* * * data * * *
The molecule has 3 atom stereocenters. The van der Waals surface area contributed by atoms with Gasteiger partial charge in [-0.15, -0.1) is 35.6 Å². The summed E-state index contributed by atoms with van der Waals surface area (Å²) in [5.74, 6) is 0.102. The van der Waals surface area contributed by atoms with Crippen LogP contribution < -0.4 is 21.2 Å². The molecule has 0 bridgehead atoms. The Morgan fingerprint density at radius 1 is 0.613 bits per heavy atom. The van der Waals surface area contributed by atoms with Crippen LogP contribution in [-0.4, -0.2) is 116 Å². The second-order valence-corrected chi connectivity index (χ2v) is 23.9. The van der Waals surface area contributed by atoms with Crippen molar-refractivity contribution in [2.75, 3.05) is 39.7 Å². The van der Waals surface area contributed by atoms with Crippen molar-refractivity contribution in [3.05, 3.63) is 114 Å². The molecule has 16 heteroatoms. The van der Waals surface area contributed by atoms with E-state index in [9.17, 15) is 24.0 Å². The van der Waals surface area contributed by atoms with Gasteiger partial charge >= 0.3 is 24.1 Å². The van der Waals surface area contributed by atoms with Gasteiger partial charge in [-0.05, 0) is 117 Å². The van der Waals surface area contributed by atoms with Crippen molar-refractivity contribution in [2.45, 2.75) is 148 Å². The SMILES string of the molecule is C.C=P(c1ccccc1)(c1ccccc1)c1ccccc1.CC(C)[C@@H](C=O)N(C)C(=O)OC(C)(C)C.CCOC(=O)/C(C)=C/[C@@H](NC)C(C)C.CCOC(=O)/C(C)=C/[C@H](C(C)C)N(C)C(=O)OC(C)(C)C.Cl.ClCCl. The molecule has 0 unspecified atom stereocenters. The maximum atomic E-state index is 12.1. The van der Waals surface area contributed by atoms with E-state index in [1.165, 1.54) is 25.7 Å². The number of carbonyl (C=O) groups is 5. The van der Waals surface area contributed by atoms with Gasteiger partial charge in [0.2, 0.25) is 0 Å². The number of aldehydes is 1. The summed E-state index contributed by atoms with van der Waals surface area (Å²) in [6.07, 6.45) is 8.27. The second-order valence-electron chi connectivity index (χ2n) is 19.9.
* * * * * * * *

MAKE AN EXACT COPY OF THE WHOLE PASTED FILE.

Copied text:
The molecule has 3 atom stereocenters. The van der Waals surface area contributed by atoms with Gasteiger partial charge in [-0.15, -0.1) is 35.6 Å². The summed E-state index contributed by atoms with van der Waals surface area (Å²) in [5.74, 6) is 0.102. The van der Waals surface area contributed by atoms with Crippen LogP contribution < -0.4 is 21.2 Å². The molecule has 0 bridgehead atoms. The Morgan fingerprint density at radius 1 is 0.613 bits per heavy atom. The van der Waals surface area contributed by atoms with Crippen LogP contribution in [-0.4, -0.2) is 116 Å². The second-order valence-corrected chi connectivity index (χ2v) is 23.9. The van der Waals surface area contributed by atoms with Crippen molar-refractivity contribution in [2.75, 3.05) is 39.7 Å². The van der Waals surface area contributed by atoms with Crippen molar-refractivity contribution in [3.05, 3.63) is 114 Å². The molecule has 16 heteroatoms. The van der Waals surface area contributed by atoms with E-state index in [9.17, 15) is 24.0 Å². The van der Waals surface area contributed by atoms with Gasteiger partial charge >= 0.3 is 24.1 Å². The van der Waals surface area contributed by atoms with Gasteiger partial charge in [-0.05, 0) is 117 Å². The van der Waals surface area contributed by atoms with Crippen molar-refractivity contribution in [2.45, 2.75) is 148 Å². The SMILES string of the molecule is C.C=P(c1ccccc1)(c1ccccc1)c1ccccc1.CC(C)[C@@H](C=O)N(C)C(=O)OC(C)(C)C.CCOC(=O)/C(C)=C/[C@@H](NC)C(C)C.CCOC(=O)/C(C)=C/[C@H](C(C)C)N(C)C(=O)OC(C)(C)C.Cl.ClCCl. The molecule has 0 unspecified atom stereocenters. The maximum atomic E-state index is 12.1. The van der Waals surface area contributed by atoms with E-state index in [1.165, 1.54) is 25.7 Å². The number of carbonyl (C=O) groups is 5. The van der Waals surface area contributed by atoms with Gasteiger partial charge in [0.2, 0.25) is 0 Å². The number of aldehydes is 1. The summed E-state index contributed by atoms with van der Waals surface area (Å²) in [6.07, 6.45) is 8.27. The second-order valence-electron chi connectivity index (χ2n) is 19.9.